Rusty Mater

1. Does grease help prevent rusting?

I did not get much chance to ride my bicycle for a few months and it just stood there in the parking. Every time I saw it, I felt guilty of not using it for what it was meant for. So, one fine day, I decided to put it to use. But, I noticed that my otherwise new bicycle had gathered rust in its chain and cassette (yes, ladies and gentlemen, it isn't gears, it is just a cassette). So, I thought about methods which could prevent rusting and one of my friends suggested 'grease'. So, does it help? Umm, yes, to a certain extent, depending on what you call grease. There can be water soluble and water insoluble greases. So, it is the water resistant ones which can help keep moisture out. Since rusting needs moisture (and oxygen) as ingredient, as long as moisture is out, we're safe. The trouble is, the cassette and the chain are movable parts and the grease will eventually wear off. So, what should we do? The simplest answer is to ride regularly and take care of it.

2. Who wears those visors caps? Now that is a funny question, because I wear one; in fact I am wearing one right now to avoid the glare of overhead light on my eyes while I am working on my computer (sensitive eyes, easily distracted!). But then, they must have other uses too, like in sports? Golf seemed to be one visor friendly sport (in fact that is how I discerned the golfers from their club-keepers), but recently visors seems to have fallen out of favor among these wise guys too. A discussion thread seems to point that it helps keep head cooler than the fully covered cap. Hmm, possibly true! Others don't wear it because they think they look like fools.

3. 'Hum honge kaamyaab' is a Hindi rendition of an otherwise English protest song 'We shall overcome' popularized during the African-American Civil Rights movement (1955-1968) by Girija Kumar Mathur.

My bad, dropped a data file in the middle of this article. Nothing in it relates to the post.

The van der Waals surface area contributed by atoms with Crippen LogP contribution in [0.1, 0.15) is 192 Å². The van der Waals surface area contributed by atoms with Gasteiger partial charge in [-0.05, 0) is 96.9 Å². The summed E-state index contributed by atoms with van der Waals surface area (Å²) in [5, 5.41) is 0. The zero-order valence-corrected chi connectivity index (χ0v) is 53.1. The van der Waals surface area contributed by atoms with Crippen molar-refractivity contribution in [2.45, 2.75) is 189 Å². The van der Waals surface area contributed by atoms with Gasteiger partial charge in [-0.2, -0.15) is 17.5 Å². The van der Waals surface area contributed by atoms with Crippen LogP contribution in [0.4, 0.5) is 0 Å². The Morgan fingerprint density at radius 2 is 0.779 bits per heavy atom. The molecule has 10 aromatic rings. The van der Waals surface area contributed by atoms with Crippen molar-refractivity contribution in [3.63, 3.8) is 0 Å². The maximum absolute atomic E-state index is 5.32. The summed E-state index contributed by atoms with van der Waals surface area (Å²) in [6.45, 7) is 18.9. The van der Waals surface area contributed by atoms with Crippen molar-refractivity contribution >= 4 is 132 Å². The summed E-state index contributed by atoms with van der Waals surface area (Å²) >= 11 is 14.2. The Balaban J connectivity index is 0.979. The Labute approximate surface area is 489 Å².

4. This post from LOL made me think, since I had earlier seen and done the experiment with flames on a deodorant canister (when I delivered the last rites to a mosquito who allegedly made me suffer from Dengue fever, or maybe it wasn't him but his kin) and heard about fuel silently burning in petrol fuselages. So, I wondered what causes the LPG cylinders to explode?

First, why won't canisters or fuselages explode? Because there is no oxygen in them to support combustion. Then why would a LPG cylinder explode? It cannot just explode. It needs a lot of preparation, a little ill-disposed fate and a lots of bad luck and carelessness on our part. But before that, lets see this awesome video on creating flamethrowers with bug sprays. :-)

Now that you must be knowing why a deodorant spay canister or for that matter, any pressurized canister would not explode, lets learn a little more. Going by the same reasoning, an LPG cylinder won't explode either. Also given the fact that the manufacture of Gas Cylinders is subject to stringent industry standards, it would take a special mix of characteristics for it to actually explode. Mainly because it would need a lot of Oxygen to burn that much amount of LPG. But it does explode right? Why? As I said, the ill-disposed fate hand curates the conditions for you to get hurt. This condition is called BLEVE, Boiling Liquid Expanding Vapor Explosion. Pretty sophisticated huh? LPG expands very rapidly (277 times more in vapour than when in liquid state) with increase in temperature and hence increases in pressure too (It must be Charles Law I suppose, expansion of gases in fixed volume?) So, increased pressure increases temperature, that creates vapor which increases pressure and run this spiral a few more times and boom! Pressure release valves would still protect you to a certain extent, i.e. until the level at which the flame is acting on the cylinder on the outside is lower than that of liquefied LPG in the container. The liquid LPG takes that heat, forms vapors, the pressure valve ejects that until the level of liquid falls below that of flame. Then, all goes berserk. So, better safe than sorry, because no matter what the industry standards dictate, the manufacturing contract always goes to the one who bids lowest. No good sources yet, but if you trust the scientific reason given by a guy who has been in this industry for many years, then here are some. Source 1, Source 2.